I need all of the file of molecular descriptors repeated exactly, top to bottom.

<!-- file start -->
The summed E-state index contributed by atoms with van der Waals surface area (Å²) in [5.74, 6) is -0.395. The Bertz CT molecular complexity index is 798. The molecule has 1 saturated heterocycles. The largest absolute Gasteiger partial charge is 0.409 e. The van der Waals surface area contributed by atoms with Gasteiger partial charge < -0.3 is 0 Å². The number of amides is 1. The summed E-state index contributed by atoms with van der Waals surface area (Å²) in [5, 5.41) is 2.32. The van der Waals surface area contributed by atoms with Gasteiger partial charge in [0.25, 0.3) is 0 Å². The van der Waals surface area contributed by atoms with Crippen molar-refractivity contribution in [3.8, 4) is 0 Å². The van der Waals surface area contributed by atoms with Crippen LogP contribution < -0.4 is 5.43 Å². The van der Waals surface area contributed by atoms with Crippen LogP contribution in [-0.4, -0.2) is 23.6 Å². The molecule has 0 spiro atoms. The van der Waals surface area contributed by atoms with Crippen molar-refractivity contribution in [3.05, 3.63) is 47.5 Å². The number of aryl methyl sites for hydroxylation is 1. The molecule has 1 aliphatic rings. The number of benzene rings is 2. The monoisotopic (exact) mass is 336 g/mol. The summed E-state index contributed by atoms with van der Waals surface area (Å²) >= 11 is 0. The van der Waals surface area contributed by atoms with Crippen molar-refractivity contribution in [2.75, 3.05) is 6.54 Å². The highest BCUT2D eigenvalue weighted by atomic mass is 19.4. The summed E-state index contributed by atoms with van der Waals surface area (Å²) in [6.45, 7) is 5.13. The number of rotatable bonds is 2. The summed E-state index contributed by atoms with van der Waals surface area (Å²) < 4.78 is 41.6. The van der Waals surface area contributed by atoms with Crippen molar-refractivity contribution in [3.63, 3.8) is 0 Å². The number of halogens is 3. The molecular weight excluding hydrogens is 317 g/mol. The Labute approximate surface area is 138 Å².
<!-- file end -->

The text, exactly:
The summed E-state index contributed by atoms with van der Waals surface area (Å²) in [5.74, 6) is -0.395. The Bertz CT molecular complexity index is 798. The molecule has 1 saturated heterocycles. The largest absolute Gasteiger partial charge is 0.409 e. The van der Waals surface area contributed by atoms with Gasteiger partial charge < -0.3 is 0 Å². The number of amides is 1. The summed E-state index contributed by atoms with van der Waals surface area (Å²) in [5, 5.41) is 2.32. The van der Waals surface area contributed by atoms with Gasteiger partial charge in [0.25, 0.3) is 0 Å². The van der Waals surface area contributed by atoms with Crippen molar-refractivity contribution in [3.8, 4) is 0 Å². The van der Waals surface area contributed by atoms with Crippen LogP contribution < -0.4 is 5.43 Å². The van der Waals surface area contributed by atoms with Crippen LogP contribution in [-0.4, -0.2) is 23.6 Å². The molecule has 0 spiro atoms. The van der Waals surface area contributed by atoms with Crippen molar-refractivity contribution in [3.05, 3.63) is 47.5 Å². The number of aryl methyl sites for hydroxylation is 1. The molecule has 1 aliphatic rings. The number of benzene rings is 2. The monoisotopic (exact) mass is 336 g/mol. The summed E-state index contributed by atoms with van der Waals surface area (Å²) >= 11 is 0. The van der Waals surface area contributed by atoms with Crippen molar-refractivity contribution in [2.75, 3.05) is 6.54 Å². The highest BCUT2D eigenvalue weighted by atomic mass is 19.4. The summed E-state index contributed by atoms with van der Waals surface area (Å²) in [6.45, 7) is 5.13. The number of rotatable bonds is 2. The summed E-state index contributed by atoms with van der Waals surface area (Å²) < 4.78 is 41.6. The van der Waals surface area contributed by atoms with Crippen molar-refractivity contribution in [3.63, 3.8) is 0 Å². The number of halogens is 3. The molecular weight excluding hydrogens is 317 g/mol. The Labute approximate surface area is 138 Å².